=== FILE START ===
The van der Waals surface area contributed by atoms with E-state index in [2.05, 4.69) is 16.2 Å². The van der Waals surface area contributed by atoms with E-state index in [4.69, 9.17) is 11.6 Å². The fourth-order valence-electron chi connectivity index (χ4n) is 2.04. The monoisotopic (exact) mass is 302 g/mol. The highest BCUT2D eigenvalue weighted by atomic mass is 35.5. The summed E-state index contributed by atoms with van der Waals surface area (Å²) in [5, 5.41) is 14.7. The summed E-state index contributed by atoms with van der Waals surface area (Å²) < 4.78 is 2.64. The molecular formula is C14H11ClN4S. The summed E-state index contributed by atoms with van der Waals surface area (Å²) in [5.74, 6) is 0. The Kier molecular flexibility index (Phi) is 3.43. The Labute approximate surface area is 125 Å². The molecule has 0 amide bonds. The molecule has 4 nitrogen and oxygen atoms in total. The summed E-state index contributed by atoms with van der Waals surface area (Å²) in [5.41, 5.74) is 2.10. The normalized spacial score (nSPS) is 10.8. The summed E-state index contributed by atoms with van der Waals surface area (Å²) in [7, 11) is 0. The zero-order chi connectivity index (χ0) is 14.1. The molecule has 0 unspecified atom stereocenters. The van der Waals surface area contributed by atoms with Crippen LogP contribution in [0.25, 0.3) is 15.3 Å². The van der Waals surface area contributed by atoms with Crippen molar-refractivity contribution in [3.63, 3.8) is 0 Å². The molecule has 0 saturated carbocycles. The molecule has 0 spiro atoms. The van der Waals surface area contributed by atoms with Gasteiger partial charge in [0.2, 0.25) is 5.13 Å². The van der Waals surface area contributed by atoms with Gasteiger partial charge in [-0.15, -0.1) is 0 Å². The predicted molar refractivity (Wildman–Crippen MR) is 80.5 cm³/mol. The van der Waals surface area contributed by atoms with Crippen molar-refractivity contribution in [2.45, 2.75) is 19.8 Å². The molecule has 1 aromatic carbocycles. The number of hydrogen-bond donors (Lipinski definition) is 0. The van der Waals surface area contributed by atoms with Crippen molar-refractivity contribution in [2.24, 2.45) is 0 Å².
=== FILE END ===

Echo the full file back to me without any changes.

The van der Waals surface area contributed by atoms with E-state index in [2.05, 4.69) is 16.2 Å². The van der Waals surface area contributed by atoms with E-state index in [4.69, 9.17) is 11.6 Å². The fourth-order valence-electron chi connectivity index (χ4n) is 2.04. The monoisotopic (exact) mass is 302 g/mol. The highest BCUT2D eigenvalue weighted by atomic mass is 35.5. The summed E-state index contributed by atoms with van der Waals surface area (Å²) in [5, 5.41) is 14.7. The summed E-state index contributed by atoms with van der Waals surface area (Å²) < 4.78 is 2.64. The molecular formula is C14H11ClN4S. The summed E-state index contributed by atoms with van der Waals surface area (Å²) in [5.74, 6) is 0. The Kier molecular flexibility index (Phi) is 3.43. The Labute approximate surface area is 125 Å². The molecule has 0 amide bonds. The molecule has 4 nitrogen and oxygen atoms in total. The summed E-state index contributed by atoms with van der Waals surface area (Å²) in [5.41, 5.74) is 2.10. The normalized spacial score (nSPS) is 10.8. The summed E-state index contributed by atoms with van der Waals surface area (Å²) in [7, 11) is 0. The zero-order chi connectivity index (χ0) is 14.1. The molecule has 0 unspecified atom stereocenters. The van der Waals surface area contributed by atoms with Crippen LogP contribution in [0.25, 0.3) is 15.3 Å². The van der Waals surface area contributed by atoms with Crippen molar-refractivity contribution in [3.63, 3.8) is 0 Å². The molecule has 0 saturated carbocycles. The molecule has 0 spiro atoms. The van der Waals surface area contributed by atoms with Gasteiger partial charge in [0.2, 0.25) is 5.13 Å². The van der Waals surface area contributed by atoms with Gasteiger partial charge in [-0.15, -0.1) is 0 Å². The predicted molar refractivity (Wildman–Crippen MR) is 80.5 cm³/mol. The van der Waals surface area contributed by atoms with Crippen molar-refractivity contribution in [2.45, 2.75) is 19.8 Å². The molecule has 1 aromatic carbocycles. The number of hydrogen-bond donors (Lipinski definition) is 0. The van der Waals surface area contributed by atoms with Crippen molar-refractivity contribution in [2.24, 2.45) is 0 Å².